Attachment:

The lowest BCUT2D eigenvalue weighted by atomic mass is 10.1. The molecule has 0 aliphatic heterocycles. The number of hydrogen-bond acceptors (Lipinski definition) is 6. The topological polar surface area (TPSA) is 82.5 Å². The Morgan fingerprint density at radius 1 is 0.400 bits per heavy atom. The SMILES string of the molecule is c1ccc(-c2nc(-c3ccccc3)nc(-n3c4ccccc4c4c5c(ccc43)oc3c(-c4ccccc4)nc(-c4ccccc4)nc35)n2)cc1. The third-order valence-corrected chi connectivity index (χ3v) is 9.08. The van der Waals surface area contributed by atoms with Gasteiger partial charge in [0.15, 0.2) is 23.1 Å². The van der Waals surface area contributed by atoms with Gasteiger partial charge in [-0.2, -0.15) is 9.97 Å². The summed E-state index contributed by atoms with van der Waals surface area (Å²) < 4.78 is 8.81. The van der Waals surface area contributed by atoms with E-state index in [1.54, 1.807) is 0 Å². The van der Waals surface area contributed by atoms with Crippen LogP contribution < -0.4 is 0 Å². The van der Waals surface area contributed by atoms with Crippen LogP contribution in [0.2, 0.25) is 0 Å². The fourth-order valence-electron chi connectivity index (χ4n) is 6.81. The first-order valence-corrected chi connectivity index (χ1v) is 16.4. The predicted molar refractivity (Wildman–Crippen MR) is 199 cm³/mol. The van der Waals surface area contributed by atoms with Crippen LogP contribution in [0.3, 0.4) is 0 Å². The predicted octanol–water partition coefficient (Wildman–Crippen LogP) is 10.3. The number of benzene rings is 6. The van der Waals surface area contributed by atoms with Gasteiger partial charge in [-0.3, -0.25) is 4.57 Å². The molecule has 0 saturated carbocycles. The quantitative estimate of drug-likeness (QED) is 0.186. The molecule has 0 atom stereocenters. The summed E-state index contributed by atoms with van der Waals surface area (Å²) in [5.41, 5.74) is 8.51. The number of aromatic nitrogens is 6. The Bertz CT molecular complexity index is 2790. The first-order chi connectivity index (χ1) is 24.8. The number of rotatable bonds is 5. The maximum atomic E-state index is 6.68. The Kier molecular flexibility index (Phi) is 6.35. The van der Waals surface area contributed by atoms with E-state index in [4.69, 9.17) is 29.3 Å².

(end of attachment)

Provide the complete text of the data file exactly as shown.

The lowest BCUT2D eigenvalue weighted by atomic mass is 10.1. The molecule has 0 aliphatic heterocycles. The number of hydrogen-bond acceptors (Lipinski definition) is 6. The topological polar surface area (TPSA) is 82.5 Å². The Morgan fingerprint density at radius 1 is 0.400 bits per heavy atom. The SMILES string of the molecule is c1ccc(-c2nc(-c3ccccc3)nc(-n3c4ccccc4c4c5c(ccc43)oc3c(-c4ccccc4)nc(-c4ccccc4)nc35)n2)cc1. The third-order valence-corrected chi connectivity index (χ3v) is 9.08. The van der Waals surface area contributed by atoms with Gasteiger partial charge in [0.15, 0.2) is 23.1 Å². The van der Waals surface area contributed by atoms with Gasteiger partial charge in [-0.2, -0.15) is 9.97 Å². The summed E-state index contributed by atoms with van der Waals surface area (Å²) < 4.78 is 8.81. The van der Waals surface area contributed by atoms with E-state index in [1.54, 1.807) is 0 Å². The van der Waals surface area contributed by atoms with Crippen LogP contribution < -0.4 is 0 Å². The van der Waals surface area contributed by atoms with Crippen LogP contribution in [0.2, 0.25) is 0 Å². The fourth-order valence-electron chi connectivity index (χ4n) is 6.81. The first-order valence-corrected chi connectivity index (χ1v) is 16.4. The predicted molar refractivity (Wildman–Crippen MR) is 199 cm³/mol. The van der Waals surface area contributed by atoms with Crippen LogP contribution in [0.3, 0.4) is 0 Å². The predicted octanol–water partition coefficient (Wildman–Crippen LogP) is 10.3. The number of benzene rings is 6. The van der Waals surface area contributed by atoms with Gasteiger partial charge in [-0.3, -0.25) is 4.57 Å². The molecule has 0 saturated carbocycles. The quantitative estimate of drug-likeness (QED) is 0.186. The molecule has 0 atom stereocenters. The summed E-state index contributed by atoms with van der Waals surface area (Å²) in [5.41, 5.74) is 8.51. The number of aromatic nitrogens is 6. The Bertz CT molecular complexity index is 2790. The first-order chi connectivity index (χ1) is 24.8. The number of rotatable bonds is 5. The maximum atomic E-state index is 6.68. The Kier molecular flexibility index (Phi) is 6.35. The van der Waals surface area contributed by atoms with E-state index in [4.69, 9.17) is 29.3 Å².